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Sunday, February 25, 2024

Dead Cells sells over 10 million

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Dead Cells launched in early access in 2017, and developer Motion Twin’s brilliant mashup of roguelite and Metroidvania quickly found an audience. It was an excellent game when it launched, but its subsequent support through the early access period and beyond has been exceptional, and mostly free to boot. Most recently we were treated to the wonderful Castlevania DLC and there’s no sign of slowing down with its current developer Evil Empire.

That studio has now announced that Dead Cells has sold over 10 million copies, which is a remarkable milestone for an indie title like this to hit. That’s not all on PC of course, with the the game being ported to consoles and mobile, but it says everything about the quality of Dead Cells and its multitude of free and paid updates. I still load this up every so often and every time have a blast, and there’s now so much stuff in there it’s a delight to see what wacky combinations of buffs and weapons each run turns up.

“Following the success of Dead Cells: Return to Castlevania, Evil Empire has been exploring the path forward for the title as a whole,” reads the studio’s press release. “With years of successful updates and expansions behind it after taking over live ops of Dead Cells in 2019, the studio is tinkering with its time-tested methodology, experimenting with ideas for future updates and new ways for fans to enjoy one of their favorite roguelikes”.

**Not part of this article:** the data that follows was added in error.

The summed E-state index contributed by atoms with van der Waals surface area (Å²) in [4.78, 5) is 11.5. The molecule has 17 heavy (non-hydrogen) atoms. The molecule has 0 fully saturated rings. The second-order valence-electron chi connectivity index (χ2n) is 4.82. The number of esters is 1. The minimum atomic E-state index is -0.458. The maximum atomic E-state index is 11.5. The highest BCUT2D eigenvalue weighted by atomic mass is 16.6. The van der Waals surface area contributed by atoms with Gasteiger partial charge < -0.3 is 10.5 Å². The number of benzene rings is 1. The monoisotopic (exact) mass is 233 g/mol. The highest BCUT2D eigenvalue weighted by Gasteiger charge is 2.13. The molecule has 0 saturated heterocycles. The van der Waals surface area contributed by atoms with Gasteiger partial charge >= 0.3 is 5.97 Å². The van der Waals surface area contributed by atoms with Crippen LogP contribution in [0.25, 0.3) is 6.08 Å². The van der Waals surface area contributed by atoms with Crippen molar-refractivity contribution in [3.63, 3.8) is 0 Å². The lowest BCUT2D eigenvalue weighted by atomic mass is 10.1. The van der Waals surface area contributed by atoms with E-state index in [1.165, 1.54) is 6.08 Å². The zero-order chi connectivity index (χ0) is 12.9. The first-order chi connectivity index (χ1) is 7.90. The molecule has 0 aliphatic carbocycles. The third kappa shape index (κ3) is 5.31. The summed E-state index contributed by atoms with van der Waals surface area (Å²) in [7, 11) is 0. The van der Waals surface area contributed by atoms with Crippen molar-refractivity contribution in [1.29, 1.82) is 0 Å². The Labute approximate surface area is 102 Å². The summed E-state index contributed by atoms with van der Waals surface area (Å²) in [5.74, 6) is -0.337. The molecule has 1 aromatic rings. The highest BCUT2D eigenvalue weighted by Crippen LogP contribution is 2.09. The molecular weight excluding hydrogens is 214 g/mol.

To briefly explain the development situation, Evil Empire is what you might call a spinoff studio. It’s composed of folk from Dead Cells’ original developer Motion Twin who took over the reins of the game in 2019, and continue to work on it. Motion Twin is working on another unannounced game, and Evil Empire is also doing its own projects while continuing to support this. 

Evil Empire CEO Steve Filby says Dead Cells “isn’t going anywhere,” with content planned until at least the end of 2024. As for what it’s working on in the background, Evil Empire has signed up to revive two retro gaming IPs that are, per Filby, “really big historic parts of the video game world.”

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